It's stupid to ruin something respectable with a few ignorant actions using the wider cause as a defence for wanting to be simply uncivilized. It's stupid to become so wrapped up in the chaos and destruction and anger of what you're doing you ignore the reasons you're (supposedly) doing it in the first place and start throwing fire extinguishers off roofs. When people from the NUS or UNITE or whatever call for civil disobedience or direct action from their members, they refer to peaceful protest, but some use that as a defence to argue their counter productive actions are justified and called for.
But then again, how counter productive are they? Simple direct action gets immediate results. It is not laudable, it shouldn't occur, though it also shouldn't be the case that 16 million people world wide need to protest a war, but sometimes it is, and those violent outbursts, make the events so memorable. People remember what happened in Greece because it was aggressive. People remember the Boston Tea Party because it was an unoffical declaration of war from a nation feeling severely oppressed that was a key point in a chain leading to a formal declaration of war. Direct action, in the not-always-peaceful definition of the term, does get results. It gets you noticed, for better or worse, and it gets results, for better or worse. Protesters throughout the ages who have been jailed, reproached, and criminalized for their actions, and suffered for it, have often been the pioneers of those who have brought about a change for the better for the rest of us.
I do not, will not, and cannot condone the actions of a few violent, ignorant individuals whose aim is largely to break some shit and feel all powerful and important for 2 hours whilst the news helicopters circle above and before the riot police club them into submission.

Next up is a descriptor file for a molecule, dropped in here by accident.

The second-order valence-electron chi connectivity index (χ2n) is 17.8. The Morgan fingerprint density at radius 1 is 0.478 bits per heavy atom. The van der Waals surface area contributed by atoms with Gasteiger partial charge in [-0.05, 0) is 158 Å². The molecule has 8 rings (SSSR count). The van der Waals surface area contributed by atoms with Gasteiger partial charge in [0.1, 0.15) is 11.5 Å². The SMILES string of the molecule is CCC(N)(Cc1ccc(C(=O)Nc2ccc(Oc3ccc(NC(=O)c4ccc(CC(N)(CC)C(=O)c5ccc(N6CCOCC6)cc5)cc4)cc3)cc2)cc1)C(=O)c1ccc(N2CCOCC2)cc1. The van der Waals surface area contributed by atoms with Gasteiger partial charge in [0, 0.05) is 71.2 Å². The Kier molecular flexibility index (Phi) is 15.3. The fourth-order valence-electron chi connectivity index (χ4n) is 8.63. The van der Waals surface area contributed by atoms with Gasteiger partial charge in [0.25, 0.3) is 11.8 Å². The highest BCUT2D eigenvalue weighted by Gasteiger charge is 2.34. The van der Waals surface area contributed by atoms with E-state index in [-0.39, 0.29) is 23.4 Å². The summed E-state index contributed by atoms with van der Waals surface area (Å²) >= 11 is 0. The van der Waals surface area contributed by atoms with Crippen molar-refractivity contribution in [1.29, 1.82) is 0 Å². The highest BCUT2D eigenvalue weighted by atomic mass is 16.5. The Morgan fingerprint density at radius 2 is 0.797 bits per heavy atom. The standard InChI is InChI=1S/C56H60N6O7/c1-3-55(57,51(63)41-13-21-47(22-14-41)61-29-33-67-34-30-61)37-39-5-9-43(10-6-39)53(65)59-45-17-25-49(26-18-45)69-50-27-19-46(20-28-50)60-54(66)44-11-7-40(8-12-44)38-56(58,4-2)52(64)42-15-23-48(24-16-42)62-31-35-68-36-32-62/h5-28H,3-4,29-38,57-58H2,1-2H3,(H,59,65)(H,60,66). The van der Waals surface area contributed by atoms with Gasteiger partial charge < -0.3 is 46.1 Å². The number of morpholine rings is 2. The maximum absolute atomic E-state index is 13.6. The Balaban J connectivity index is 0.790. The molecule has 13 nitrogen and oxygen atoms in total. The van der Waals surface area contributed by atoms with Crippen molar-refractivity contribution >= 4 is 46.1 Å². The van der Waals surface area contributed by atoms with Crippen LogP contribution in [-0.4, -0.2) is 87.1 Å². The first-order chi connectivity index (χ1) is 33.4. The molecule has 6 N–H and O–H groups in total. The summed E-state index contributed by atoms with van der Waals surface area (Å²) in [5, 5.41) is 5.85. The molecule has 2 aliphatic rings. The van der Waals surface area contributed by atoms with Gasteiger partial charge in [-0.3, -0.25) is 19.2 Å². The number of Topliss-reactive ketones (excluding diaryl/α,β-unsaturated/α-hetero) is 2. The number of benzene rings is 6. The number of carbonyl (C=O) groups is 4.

But I do not believe that the action of a lot of people shouting loudly about how unfair life is and waving some placards they made the day before will ever achieve much of any import. A protest march is important, it galvanises people, it gives them something to believe in, it is representative of how unpopular a cause of action is, and in many cases, gives people the means to pool together and achieve legal recourse to defend their causes by forming into a group. But if 16 million people shouting can't stop a war, and if legal recourse can be appealed and retried and appealed and retried all the way up to that nation's supreme courts (and beyond in the case of EU nations), taking years before any significant change is finally agreed upon, I have to believe that direct action, sometimes peaceful, and sometimes not so, is the way forward, because it has so often achieved results where mere complaining to those who are oppressing you in the first place, not surprisingly, results in fairly little being done, beyond maybe a small but ineffectual concession if you bitch long enough and loud enough.
Do I think this protest, or the rioters at Millbank will actually change anything about the proposed funding legislation. Not at all. But I stand by every single damned one of them for having the courage to make people notice.